Rutgers University has turned some heads lately with the quality recruits that have spurned bigger name programs to join the Scarlet Knights. Of course, that hasn’t always been the case.
You only have to go back as far as 2005 to find yourself in a time when most high-profile recruits would have repeated the infamous words first uttered by a Tennessee sportswriter in 1979 prior to the Volunteers game against the Knights: “What’s a Rutgers?”
By the way, the State University of New Jersey went on to win that game 13–7.
Desmond Scott, the second-rated all-purpose back in the country, became the latest big name to do his part in making sure that question is never asked again by declaring his intention to play for the Knights starting in the fall of 2009.
What baffled fans and experts alike in this case was that Rutgers head coach Greg Schiano plucked Scott from smack dab in the middle of ACC recruiting territory—a coup that would've been all but impossible a few short years ago.
It seems Schiano is determined to widen the boundaries of what he terms “the State of Rutgers.” What a difference a few short years have made.
The room that greeted Coach Schiano on that December day back in 2000, as he was introduced as the next sacrificial lamb to be led to the slaughter, as so many of his predecessors had been, had more empty seats than full. A smattering of reporters, mostly there by demand and not desire, applauded politely as he promised a day when Rutgers football would be competitive in the Big East.
The applause turned to chuckles as he talked of Bowl Championships and, gasp—National Championships. “Perhaps the fumes from the refineries had gotten to him as he traveled up the New Jersey Turnpike,” some thought.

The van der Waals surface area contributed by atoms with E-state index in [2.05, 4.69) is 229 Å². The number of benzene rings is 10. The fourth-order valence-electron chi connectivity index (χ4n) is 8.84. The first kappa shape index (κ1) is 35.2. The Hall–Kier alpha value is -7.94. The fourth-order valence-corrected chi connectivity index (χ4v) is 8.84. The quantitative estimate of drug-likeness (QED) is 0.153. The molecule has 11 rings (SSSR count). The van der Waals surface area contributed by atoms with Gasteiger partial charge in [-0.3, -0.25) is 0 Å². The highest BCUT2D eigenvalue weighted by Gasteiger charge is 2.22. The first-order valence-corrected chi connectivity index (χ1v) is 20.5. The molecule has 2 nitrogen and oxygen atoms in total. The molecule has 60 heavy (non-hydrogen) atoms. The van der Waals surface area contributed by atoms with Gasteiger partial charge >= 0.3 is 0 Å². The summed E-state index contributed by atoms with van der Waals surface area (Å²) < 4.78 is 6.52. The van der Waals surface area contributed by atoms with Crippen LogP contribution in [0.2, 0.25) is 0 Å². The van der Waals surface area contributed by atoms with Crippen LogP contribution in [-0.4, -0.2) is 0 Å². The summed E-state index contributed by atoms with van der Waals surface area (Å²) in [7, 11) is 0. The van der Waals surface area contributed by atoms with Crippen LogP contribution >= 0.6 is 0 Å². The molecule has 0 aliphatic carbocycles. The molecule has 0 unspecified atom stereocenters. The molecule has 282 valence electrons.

Whatever the catalyst—the aforementioned fumes, or perhaps the knowledge of how to wake a “sleeping giant,” as Rutgers had been referred to many times in the past—it seems Greg Schiano has found the secret to reviving football fortunes on the banks of the ol' Raritan.
Don’t go after every four and five-star recruit (not that Rutgers would've had a shot at any of them a few years ago). Find those “diamonds in the rough.” Sign those two and three-star guys who made it to Division I college football more on heart and guts than flashy skills.
Over the years Schiano has become a master of taking the “good” and making them “great.” The star of last year’s team, Ray Rice, a last-minute recruit landed only because of a coaching change at Syracuse, was a three-star out of New Rochelle, New York.
Did anyone predict he would have the monster career he had with the Knights? I doubt it.
Look at the 2008 roster. Mike Teel, a two-star recruit out of Don Bosco Prep in Wyckoff, and Tiquan Underwood, a two-star athlete from Notre Dame High in Lawrenceville, are poised to lead what may be the most potent offense in the Big East this year.
Just luck? I don’t believe so.
Anyone can squeeze eight, nine, or ten wins a year out of a team loaded with prep All-Americans. Try doing it with undersized, All-County kids from Piscataway or Hightstown.
Coach Schiano has created a contender by recruiting to fill needs, not marquees. As Mike Larrow, a defensive end who recently committed to the Knights, said, “Rutgers was the best fit for me.”
With each successful season, more and more potential recruits, the superstars and the “diamonds in the rough,” will cast their lots with Rutgers, hoping to be that final piece of the puzzle, the piece that brings a National Championship home to Piscataway.